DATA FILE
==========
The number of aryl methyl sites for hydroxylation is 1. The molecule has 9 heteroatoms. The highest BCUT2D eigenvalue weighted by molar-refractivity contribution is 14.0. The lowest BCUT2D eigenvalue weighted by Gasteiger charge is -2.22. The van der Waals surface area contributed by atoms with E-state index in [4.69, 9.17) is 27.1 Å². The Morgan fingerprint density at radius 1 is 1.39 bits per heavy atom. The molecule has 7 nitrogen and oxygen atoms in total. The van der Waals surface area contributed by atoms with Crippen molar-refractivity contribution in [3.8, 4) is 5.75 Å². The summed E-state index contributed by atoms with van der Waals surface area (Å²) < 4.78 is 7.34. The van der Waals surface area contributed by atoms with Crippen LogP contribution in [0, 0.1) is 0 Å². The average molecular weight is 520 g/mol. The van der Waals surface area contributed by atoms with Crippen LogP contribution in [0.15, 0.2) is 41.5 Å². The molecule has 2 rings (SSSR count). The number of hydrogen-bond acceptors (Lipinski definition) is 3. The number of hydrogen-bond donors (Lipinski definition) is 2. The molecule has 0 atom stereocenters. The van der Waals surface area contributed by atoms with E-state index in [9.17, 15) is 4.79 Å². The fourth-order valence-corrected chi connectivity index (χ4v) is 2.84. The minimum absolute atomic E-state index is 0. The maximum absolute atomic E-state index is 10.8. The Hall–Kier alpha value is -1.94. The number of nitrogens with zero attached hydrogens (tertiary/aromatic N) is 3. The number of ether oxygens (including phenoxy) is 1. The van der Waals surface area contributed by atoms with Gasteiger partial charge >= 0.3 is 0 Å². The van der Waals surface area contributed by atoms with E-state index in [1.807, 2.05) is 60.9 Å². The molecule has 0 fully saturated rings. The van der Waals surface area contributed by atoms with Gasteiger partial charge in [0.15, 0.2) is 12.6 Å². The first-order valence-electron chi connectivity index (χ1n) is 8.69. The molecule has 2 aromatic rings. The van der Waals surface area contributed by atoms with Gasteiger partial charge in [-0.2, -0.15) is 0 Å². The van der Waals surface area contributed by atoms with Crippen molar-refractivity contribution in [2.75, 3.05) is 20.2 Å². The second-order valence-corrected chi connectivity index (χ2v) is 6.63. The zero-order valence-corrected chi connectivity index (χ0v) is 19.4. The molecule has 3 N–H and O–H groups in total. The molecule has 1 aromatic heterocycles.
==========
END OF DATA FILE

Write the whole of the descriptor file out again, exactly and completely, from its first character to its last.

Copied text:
The number of aryl methyl sites for hydroxylation is 1. The molecule has 9 heteroatoms. The highest BCUT2D eigenvalue weighted by molar-refractivity contribution is 14.0. The lowest BCUT2D eigenvalue weighted by Gasteiger charge is -2.22. The van der Waals surface area contributed by atoms with E-state index in [4.69, 9.17) is 27.1 Å². The Morgan fingerprint density at radius 1 is 1.39 bits per heavy atom. The molecule has 7 nitrogen and oxygen atoms in total. The van der Waals surface area contributed by atoms with Crippen molar-refractivity contribution in [3.8, 4) is 5.75 Å². The summed E-state index contributed by atoms with van der Waals surface area (Å²) < 4.78 is 7.34. The van der Waals surface area contributed by atoms with Crippen LogP contribution in [0, 0.1) is 0 Å². The average molecular weight is 520 g/mol. The van der Waals surface area contributed by atoms with Crippen LogP contribution in [0.15, 0.2) is 41.5 Å². The molecule has 2 rings (SSSR count). The number of hydrogen-bond acceptors (Lipinski definition) is 3. The number of hydrogen-bond donors (Lipinski definition) is 2. The molecule has 0 atom stereocenters. The van der Waals surface area contributed by atoms with E-state index in [9.17, 15) is 4.79 Å². The fourth-order valence-corrected chi connectivity index (χ4v) is 2.84. The minimum absolute atomic E-state index is 0. The maximum absolute atomic E-state index is 10.8. The Hall–Kier alpha value is -1.94. The number of nitrogens with zero attached hydrogens (tertiary/aromatic N) is 3. The number of ether oxygens (including phenoxy) is 1. The van der Waals surface area contributed by atoms with Gasteiger partial charge >= 0.3 is 0 Å². The van der Waals surface area contributed by atoms with E-state index in [1.807, 2.05) is 60.9 Å². The molecule has 0 fully saturated rings. The van der Waals surface area contributed by atoms with Gasteiger partial charge in [0.15, 0.2) is 12.6 Å². The first-order valence-electron chi connectivity index (χ1n) is 8.69. The molecule has 2 aromatic rings. The van der Waals surface area contributed by atoms with Gasteiger partial charge in [-0.2, -0.15) is 0 Å². The van der Waals surface area contributed by atoms with Crippen molar-refractivity contribution in [2.75, 3.05) is 20.2 Å². The second-order valence-corrected chi connectivity index (χ2v) is 6.63. The zero-order valence-corrected chi connectivity index (χ0v) is 19.4. The molecule has 3 N–H and O–H groups in total. The molecule has 1 aromatic heterocycles.